Point Blank

Another day in America, another gun crime.
Last month, barely a week before Christmas, the nation was shocked and horrified when a young man armed to the teeth with semi-automatic weapons blasted his way into an elementary school in Newtown, Conn., then proceeded to shoot and kill 20 children and seven teachers.  
The killing spree ended when the police showed up and the gunman took his own life.
In the weeks that followed, we were treated to almost daily reports of gun-related crimes and violence from around the nation.  
This should come as no surprise; in 2009 the United States ranked among the top ten nations with the most firearm-related deaths, with 10.2 per 100,000 people.
 


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Everyone, including the Pope, deserves their privacy

When Pope Benedict XVI announced he would abdicate, it created month-long skepticism about the reasons why. Immediately the media created a storyline focused on scandal.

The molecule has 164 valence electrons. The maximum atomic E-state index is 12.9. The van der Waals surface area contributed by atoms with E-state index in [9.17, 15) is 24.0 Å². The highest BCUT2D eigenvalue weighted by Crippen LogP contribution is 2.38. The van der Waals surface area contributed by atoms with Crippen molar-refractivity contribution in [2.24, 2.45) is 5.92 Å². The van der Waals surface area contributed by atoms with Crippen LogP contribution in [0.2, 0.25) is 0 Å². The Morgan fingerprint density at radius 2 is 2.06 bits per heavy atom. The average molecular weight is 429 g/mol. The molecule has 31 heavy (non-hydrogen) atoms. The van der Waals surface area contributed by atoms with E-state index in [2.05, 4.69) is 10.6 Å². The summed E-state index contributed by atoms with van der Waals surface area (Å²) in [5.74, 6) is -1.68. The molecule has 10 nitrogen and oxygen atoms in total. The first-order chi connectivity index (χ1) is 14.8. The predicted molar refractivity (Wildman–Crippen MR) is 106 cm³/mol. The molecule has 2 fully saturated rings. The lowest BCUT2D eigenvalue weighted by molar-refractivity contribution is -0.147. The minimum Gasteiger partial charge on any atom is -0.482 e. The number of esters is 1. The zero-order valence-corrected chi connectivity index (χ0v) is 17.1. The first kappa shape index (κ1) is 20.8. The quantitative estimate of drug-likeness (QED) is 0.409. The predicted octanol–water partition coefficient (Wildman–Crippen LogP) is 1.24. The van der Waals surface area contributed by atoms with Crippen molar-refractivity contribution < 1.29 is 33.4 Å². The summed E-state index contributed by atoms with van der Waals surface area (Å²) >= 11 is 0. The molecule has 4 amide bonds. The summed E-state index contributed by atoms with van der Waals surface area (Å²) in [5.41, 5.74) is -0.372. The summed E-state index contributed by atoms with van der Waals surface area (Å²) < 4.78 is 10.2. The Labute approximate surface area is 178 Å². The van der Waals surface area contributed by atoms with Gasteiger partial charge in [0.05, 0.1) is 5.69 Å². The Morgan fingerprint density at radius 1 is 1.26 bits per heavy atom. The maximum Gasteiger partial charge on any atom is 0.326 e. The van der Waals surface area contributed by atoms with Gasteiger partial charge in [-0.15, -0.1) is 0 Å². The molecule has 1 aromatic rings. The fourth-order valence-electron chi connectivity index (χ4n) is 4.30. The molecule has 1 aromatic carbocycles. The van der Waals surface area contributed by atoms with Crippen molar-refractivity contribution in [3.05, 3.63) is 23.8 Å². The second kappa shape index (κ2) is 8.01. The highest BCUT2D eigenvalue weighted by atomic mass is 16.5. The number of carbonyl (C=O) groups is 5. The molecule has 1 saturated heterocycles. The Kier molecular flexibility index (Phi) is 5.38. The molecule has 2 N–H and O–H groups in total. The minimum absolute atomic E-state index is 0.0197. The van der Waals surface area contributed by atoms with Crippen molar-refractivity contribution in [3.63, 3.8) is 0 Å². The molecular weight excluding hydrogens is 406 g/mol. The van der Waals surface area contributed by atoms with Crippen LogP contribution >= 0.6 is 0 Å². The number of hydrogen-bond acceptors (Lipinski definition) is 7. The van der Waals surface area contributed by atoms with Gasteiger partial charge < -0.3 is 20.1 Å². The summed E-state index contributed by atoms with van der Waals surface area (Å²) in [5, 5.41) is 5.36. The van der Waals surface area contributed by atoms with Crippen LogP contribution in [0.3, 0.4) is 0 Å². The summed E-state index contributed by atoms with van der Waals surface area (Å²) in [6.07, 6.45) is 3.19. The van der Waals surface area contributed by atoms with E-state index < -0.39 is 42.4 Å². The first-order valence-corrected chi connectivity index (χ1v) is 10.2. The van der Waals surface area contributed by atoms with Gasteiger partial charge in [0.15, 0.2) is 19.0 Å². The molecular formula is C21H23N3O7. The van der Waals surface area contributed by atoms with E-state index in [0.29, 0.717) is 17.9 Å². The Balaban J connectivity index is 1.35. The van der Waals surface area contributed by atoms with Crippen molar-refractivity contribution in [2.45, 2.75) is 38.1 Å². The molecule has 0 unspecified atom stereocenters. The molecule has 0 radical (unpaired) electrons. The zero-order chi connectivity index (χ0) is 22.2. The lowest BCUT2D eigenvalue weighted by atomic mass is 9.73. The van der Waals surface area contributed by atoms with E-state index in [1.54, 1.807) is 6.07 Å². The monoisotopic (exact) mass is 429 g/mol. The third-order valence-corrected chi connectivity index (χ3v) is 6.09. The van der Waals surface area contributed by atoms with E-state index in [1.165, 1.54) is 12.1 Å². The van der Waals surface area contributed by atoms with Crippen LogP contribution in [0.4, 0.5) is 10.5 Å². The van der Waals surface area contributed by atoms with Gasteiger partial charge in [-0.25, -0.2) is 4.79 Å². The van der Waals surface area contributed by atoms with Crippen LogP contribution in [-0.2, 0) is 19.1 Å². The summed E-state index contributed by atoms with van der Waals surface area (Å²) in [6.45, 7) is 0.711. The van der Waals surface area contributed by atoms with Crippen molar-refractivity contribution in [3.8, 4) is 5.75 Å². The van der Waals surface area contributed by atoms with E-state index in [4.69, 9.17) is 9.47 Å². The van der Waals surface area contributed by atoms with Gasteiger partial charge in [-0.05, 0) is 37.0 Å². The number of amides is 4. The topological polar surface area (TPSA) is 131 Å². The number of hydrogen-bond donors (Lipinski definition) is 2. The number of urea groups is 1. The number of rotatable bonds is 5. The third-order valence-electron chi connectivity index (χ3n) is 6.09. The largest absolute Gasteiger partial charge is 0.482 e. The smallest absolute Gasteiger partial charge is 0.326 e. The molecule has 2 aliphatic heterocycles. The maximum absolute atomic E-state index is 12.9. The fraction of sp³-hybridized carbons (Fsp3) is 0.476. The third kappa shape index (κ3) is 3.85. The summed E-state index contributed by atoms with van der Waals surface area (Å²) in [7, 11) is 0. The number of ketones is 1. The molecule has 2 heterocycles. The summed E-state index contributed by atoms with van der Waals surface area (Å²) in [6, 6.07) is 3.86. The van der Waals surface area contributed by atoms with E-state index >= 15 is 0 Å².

What was broadcast and written hypothesized about further allegations of child molestation and cover ups, or some sort of financial wrongdoings. Those angles were once again presented when the pope finally left office on Feb. 28.
Regardless of the angle the media took on the story, it was almost always negative and focused on the probability something had gone wrong and imagined Benedict was being forced out of office.
However, the real reason Benedict left his post is much simpler, and not nearly as dramatic.
 


Omaha made the right choice

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